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Presbytery Churches Respond to Continuing Hunger Crisis

As the COVID-19 pandemic wears on, food insecurity (lack of consistent access to food) continues to challenge individuals and families in our community. Cars line up, sometimes for miles, waiting to receive needed items from food banks and pop-up distribution events. Through soup kitchens, walk-in pantries, and weekly drive-throughs, many POJ churches and ministries are working to share God's abundance with those whose resources are stretched.

Last fall, the Brandermill Church created a new hunger ministry to meet this pressing need in their Midlothian community. After brainstorming and planning, Pastor Jim Dunkin, Barbara Flynt, director of adult education and discipleship, Nancy Rider, ruling elder for missions, and member Dale Gentz launched the Sunday Park Food Pantry in November.

Congregation and community members drop off non-perishable items in a container outside the church’s main entrance. The Boathouse Restaurant, the church’s neighbor, contributes fresh foods and encourages their customers to support the pantry through financial donations.

A church classroom, empty because worship and Sunday school are still virtual, is used for storing food and toiletry donations and packing household boxes.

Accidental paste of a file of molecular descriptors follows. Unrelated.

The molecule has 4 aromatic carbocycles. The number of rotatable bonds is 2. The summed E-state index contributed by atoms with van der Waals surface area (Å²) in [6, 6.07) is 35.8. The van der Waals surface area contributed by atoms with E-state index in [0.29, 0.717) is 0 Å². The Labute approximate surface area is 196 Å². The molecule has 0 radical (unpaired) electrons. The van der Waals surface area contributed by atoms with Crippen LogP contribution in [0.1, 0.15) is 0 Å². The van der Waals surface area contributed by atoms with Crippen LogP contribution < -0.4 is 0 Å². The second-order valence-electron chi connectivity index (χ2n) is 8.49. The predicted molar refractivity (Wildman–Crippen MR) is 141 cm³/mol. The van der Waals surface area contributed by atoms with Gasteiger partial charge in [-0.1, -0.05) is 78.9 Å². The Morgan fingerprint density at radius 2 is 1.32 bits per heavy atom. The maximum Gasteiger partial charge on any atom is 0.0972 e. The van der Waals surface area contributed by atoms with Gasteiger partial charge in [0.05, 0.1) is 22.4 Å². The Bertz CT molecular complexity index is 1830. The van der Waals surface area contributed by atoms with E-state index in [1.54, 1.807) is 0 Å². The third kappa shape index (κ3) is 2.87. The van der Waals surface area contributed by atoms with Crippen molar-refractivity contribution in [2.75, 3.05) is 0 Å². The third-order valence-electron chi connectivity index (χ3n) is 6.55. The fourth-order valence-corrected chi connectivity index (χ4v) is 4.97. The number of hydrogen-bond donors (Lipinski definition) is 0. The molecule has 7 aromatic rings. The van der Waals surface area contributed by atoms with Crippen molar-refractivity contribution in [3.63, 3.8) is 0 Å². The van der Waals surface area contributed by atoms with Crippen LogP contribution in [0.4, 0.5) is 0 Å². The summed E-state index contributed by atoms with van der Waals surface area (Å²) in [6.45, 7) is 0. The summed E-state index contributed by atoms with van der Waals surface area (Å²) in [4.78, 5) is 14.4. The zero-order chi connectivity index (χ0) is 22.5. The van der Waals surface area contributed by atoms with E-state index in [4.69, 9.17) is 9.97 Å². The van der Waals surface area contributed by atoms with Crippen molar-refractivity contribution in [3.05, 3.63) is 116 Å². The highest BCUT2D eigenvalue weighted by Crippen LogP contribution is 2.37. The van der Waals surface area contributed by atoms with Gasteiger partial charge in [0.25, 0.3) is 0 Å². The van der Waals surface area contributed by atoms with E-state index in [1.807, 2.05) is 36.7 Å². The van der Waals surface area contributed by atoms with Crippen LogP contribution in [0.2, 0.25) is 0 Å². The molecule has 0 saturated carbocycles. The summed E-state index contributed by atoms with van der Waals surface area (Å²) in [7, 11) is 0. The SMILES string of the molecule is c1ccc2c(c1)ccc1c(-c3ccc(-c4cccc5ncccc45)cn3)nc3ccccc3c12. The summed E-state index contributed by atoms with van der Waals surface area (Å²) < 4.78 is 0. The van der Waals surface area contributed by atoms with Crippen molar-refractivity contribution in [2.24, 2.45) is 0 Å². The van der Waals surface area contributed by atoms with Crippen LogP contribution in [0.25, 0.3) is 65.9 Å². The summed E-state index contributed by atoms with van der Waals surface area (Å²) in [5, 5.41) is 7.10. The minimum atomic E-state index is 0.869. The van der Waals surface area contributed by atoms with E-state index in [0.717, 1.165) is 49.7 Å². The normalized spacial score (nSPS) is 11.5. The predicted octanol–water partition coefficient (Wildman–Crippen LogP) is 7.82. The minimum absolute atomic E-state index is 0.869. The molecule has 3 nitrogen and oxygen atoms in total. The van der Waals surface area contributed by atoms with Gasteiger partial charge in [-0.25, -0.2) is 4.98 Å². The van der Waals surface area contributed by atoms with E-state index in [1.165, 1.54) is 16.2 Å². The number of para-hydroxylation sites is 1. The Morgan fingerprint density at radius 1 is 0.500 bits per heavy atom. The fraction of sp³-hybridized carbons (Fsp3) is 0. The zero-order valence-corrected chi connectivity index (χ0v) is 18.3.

“Even when our space is not being used as it would be normally,” Dunkin shared, “there is a way to use it.”

Each Saturday for two hours, volunteers distribute the resources. So far, the pantry helps 30 families each week. The church hopes the number of families served increases as awareness of the pantry grows.

Three Chopt Church can testify to the increased need for food in their Henrico community. The church converted their existing walk-in food pantry to a drive-through distribution due to COVID-19.
Pre-pandemic, the pantry helped 24 families per week. Now, the church is serving more than one hundred cars each Tuesday night. Read about Three Chopt's food pantry.

Your congregation’s contributions to 5 Cents a Meal also help meet local hunger needs. POJ’s Hunger Ministry oversees distribution of financial support from the offering.

The majority of funds benefits emergency food centers operated by faith organizations, such as Grace Community Ministries, Inc. in Dinwiddie County. Grace has been a beneficiary for several years, most recently receiving $1,000 in April 2020.

Bott Memorial Church supports Grace Ministries with food contributions year-round. Congregation members also volunteer, unloading deliveries from FeedMore and distributing to needy families.

These are just a few of the many congregations helping to fill this critical need within our community. We celebrate your vital work.

Learn about the congregations highlighted here by visiting,, and


More than 40 disciples are involved in sorting, packing, and staffing the drive-through for Brandermill Church’s Sunday Park Food Pantry.


At First Church in Charlottesville, soup kitchen volunteers take extra precautions while preparing meals for the homeless.

Called to address hunger on the presbytery level? The Hunger Ministry welcomes your help.